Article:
Sawyer noted that BTO’s goal is to reduce building energy use by 50 percent in 2030, compared to the “business-as-usual” energy consumption projected by the 2010 Annual Energy Outlook. If this goal is met, buildings will consume 18 percent less energy from HVAC and refrigeration due to highly insulating fenestration technologies. In the United States, the buildings sector accounted for about 41 percent of primary energy consumption in 2010, 44 percent more than the transportation sector and 36 percent more than the industrial sector.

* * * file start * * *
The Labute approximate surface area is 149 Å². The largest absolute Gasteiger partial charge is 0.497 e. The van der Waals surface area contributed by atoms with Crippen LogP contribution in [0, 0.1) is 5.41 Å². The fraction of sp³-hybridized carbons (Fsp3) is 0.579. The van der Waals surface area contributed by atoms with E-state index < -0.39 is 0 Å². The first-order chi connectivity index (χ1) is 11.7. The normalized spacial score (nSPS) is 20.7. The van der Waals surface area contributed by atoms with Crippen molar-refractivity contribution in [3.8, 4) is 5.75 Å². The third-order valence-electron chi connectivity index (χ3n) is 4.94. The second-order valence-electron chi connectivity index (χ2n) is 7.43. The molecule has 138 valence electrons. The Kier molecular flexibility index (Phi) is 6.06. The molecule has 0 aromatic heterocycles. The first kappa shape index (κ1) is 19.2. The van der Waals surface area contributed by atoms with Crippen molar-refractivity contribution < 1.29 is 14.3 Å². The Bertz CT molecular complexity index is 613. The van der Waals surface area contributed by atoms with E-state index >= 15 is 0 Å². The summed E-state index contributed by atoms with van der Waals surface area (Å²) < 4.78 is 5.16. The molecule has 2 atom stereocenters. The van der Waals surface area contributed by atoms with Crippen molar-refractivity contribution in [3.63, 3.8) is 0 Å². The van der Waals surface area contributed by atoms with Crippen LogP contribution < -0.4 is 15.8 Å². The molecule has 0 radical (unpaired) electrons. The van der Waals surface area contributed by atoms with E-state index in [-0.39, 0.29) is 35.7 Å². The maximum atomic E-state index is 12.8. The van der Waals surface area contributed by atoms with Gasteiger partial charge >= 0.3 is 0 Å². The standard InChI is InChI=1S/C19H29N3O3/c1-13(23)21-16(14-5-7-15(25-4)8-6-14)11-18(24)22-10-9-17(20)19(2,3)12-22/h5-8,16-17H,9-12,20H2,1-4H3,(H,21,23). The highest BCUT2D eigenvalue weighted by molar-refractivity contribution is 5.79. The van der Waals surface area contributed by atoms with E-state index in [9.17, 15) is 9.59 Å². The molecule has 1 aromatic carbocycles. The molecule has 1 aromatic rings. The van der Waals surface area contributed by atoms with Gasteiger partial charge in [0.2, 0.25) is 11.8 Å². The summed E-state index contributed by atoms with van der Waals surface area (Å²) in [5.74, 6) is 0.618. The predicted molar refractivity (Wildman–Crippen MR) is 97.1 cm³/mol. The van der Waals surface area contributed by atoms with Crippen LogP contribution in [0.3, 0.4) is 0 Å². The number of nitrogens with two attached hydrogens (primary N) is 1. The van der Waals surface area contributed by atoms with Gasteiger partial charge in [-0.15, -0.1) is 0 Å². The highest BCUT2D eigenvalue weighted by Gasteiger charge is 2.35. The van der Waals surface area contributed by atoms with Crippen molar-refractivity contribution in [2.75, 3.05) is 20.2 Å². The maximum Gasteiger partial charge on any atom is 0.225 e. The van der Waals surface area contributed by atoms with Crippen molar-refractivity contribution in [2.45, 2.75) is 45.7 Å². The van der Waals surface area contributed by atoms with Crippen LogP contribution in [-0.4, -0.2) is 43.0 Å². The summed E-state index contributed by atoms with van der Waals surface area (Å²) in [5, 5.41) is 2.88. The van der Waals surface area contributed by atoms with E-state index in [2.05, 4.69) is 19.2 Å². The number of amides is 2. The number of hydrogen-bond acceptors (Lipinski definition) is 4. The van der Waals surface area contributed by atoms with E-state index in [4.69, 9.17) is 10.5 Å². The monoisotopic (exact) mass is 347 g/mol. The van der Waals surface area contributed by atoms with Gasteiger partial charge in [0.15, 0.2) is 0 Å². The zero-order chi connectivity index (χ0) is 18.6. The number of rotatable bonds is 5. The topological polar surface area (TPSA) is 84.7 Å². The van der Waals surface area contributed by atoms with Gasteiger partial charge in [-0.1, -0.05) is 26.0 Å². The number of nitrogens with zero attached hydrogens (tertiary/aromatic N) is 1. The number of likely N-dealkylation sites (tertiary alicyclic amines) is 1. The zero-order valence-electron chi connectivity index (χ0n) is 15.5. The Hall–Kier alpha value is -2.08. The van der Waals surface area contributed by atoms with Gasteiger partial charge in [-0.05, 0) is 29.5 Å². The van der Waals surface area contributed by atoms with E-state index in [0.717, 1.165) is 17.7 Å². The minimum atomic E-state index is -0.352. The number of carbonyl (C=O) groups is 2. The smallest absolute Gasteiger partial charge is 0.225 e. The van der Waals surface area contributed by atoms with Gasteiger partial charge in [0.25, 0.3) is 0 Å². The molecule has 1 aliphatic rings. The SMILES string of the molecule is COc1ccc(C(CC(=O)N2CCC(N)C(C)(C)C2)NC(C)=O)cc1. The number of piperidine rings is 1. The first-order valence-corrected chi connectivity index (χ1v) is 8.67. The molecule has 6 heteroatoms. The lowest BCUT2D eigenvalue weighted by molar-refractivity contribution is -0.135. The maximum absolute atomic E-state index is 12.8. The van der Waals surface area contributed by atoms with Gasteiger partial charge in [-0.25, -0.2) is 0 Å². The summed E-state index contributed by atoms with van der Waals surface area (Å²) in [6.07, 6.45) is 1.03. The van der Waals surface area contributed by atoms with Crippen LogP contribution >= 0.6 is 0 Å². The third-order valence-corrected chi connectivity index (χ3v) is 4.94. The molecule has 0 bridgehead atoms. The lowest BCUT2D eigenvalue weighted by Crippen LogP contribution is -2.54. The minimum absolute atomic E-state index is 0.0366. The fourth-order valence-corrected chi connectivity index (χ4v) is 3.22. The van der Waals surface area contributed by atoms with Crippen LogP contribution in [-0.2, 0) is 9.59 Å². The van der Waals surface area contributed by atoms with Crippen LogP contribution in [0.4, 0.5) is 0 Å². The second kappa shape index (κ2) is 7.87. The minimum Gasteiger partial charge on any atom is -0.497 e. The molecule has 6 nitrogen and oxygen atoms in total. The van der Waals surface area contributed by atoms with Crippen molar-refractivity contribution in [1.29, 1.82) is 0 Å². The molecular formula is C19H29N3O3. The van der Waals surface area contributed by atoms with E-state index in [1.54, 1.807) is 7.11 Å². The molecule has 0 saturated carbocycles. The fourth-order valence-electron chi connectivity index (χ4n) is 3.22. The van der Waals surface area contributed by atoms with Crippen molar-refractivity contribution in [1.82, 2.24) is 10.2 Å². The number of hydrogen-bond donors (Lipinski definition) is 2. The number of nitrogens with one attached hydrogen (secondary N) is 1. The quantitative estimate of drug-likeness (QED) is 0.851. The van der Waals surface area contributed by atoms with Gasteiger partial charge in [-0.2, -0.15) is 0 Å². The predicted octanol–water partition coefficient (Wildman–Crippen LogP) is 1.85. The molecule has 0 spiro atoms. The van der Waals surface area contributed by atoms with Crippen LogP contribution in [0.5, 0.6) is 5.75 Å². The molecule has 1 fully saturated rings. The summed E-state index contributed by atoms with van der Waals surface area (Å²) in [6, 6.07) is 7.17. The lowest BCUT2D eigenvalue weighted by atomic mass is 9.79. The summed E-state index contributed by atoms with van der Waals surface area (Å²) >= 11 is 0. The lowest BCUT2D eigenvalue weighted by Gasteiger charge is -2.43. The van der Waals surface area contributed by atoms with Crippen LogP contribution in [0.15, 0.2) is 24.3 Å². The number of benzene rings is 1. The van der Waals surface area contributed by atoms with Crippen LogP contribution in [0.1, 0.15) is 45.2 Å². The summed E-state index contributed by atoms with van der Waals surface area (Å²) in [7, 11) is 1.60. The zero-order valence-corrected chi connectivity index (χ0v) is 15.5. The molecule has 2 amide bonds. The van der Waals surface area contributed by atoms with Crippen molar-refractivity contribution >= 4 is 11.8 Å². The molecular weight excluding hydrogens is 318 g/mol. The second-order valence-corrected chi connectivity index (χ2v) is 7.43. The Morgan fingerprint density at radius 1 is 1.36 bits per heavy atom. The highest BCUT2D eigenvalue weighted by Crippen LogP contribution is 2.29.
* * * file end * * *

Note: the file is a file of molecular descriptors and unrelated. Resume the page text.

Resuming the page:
Sawyer says reducing energy consumption is a two-pronged approach: make more efficient machines and be smarter about energy use. However, BTO’s highest priority is highly insulating fenestration technologies, with dynamic window and visible light redirection technologies as a secondary focus. Sawyer noted that next generation window technologies must be developed with a specific emphasis achieving a market-acceptable installed cost to facilitate mass-market technology adoption. Additionally, “simulation tools are a critical strategy to enable manufacturing of next-generation technologies,” Sawyer says.